This Editor has personally tried out eight or more different powders for the .45 ACP. Bullseye works but it is very dirty (both smoke out the barrel and sooty powder fouling on case). Though it otherwise burns clean, Titegroup leaves a singular (and nasty) high-temp flame streak on your brass that is hard to remove. AA #5 is a good choice for progressive press newbies as you use more powder so a double charge will (usually) be obvious. I like AA #5 but N320 was more accurate. Clays burns clean but some powder measures struggle with flake powders like this. WW 231 offered excellent accuracy and metered well, but it kicked out sparks with little pieces of debris that would hit me in the face. Who wants that?
I personally tried all the powders listed above with lead, plated, and jacketed bullets. After testing for accuracy, consistency, and ease of metering, I selected VV N320 as the best overall performer.
No powder tested was more accurate (WW 231 was equally accurate).
Meters very well in all kinds of powder measures.
Produces very little smoke from muzzle.
Does not put nasty burn streak on brass like Tite-Group does.
Low Flash — you don’t get particles and sparks flying out like WW 231.
Cases come out from gun very clean — so you can tumble less often.
Forum member and gunsmith Michael Ezell agrees that N320 is a good choice for the .45 ACP. Mike has also found that WW 231, while accurate, produces sparks and a large flash. Mike writes: “I first started using N320 after my first night shoot, while shooting IDPA/IPSC matches. It was astonishing how much of a fireball the WW 231 created. I was literally blinded by the flash while trying to shoot a match. As you can imagine, that didn’t work out very well. I went from WW 231 to N320 and never looked back…and the flash from it was a fraction of what a kid’s sparkler would give off. I have nothing but good things to say about [N320] after using both. Night shoots are a real eye-opener! When it comes to a personal protection… there is, statistically, a very high chance that if you ever have to use a gun to protect yourself or your family, it’ll be in the darkness[.] Being blinded by muzzle flash (and deafened by the noise) are things that should be considered, IMO.”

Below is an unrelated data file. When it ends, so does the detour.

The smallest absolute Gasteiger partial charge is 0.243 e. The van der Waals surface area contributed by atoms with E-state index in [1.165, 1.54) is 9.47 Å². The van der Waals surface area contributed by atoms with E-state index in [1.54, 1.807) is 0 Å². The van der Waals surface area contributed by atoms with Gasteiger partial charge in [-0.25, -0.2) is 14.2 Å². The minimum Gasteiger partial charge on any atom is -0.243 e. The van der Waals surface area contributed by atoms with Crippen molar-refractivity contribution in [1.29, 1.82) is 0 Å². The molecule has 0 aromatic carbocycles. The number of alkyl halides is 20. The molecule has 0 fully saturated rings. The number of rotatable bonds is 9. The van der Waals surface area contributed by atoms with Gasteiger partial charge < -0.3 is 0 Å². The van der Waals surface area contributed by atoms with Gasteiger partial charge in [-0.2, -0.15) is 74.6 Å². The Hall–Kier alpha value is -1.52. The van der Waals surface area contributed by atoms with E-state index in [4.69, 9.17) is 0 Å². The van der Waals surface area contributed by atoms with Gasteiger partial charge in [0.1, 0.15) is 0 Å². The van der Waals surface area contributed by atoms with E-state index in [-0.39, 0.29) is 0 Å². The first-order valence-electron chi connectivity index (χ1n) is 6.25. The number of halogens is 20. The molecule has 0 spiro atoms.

This Editor owns a full-size, all-stainless S&W 1911. After trying numerous powders, I found VV N320 delivered the best combination of accuracy, easy metering, consistency, clean burning qualities, and low muzzle flash. My gun has proven exceptionally accurate using N320 with bullets from 180 grains to 230 grains — it will shoot as accurately as some expensive customs I’ve tried. At right is 5-round group I shot offhand at 10 yards with my 5″ S&W 1911. The bullet hole edges are sharp because I was using semi-wad-cutters. Rounds were loaded with Vihtavuori N320 and 200-grain SWCs from Precision Bullets in Texas.
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Brownells now offers a full line of name-brand reloading equipment and supplies — all backed by Brownells unconditional lifetime guarantee. The new Brownells reloading product line features Dies, Presses, and Tools from RCBS, Lee Precision, Lyman, Redding, Sinclair International, and many more. Along with reloading tools and equipment, Brownells will offer reloading components (Brass, Bullets, Primers, Powder, etc.) from major manufacturers including Hornady, Nosler, Sierra, Hodgdon, Remington, Winchester, and others.
To kick off the launch of its new Reloading product line, Brownells is running a limited-time promotion. For orders containing reloading products, customers can receive a $10 discount on orders totaling more than $99, a $20 discount on orders totaling more than $199, or a $30 discount on orders totaling more than $299. Don’t delay. These special discounts are valid Thursday, August 16, 2012 through Monday, August 20, 2012. Use product codes DRR ($99+), DRS ($199+), or DRT ($299+) during check-out.
“We are excited to launch our new reloading category,” said Pete Brownell, President/CEO of Brownells. “Much like the addition of our ammunition line last year, the ‘You asked, we listened’ philosophy played a major part in our decision. We found that many of our customers enjoy reloading and find it to be a cost saver, so we’re happy to provide them with the supplies they want.”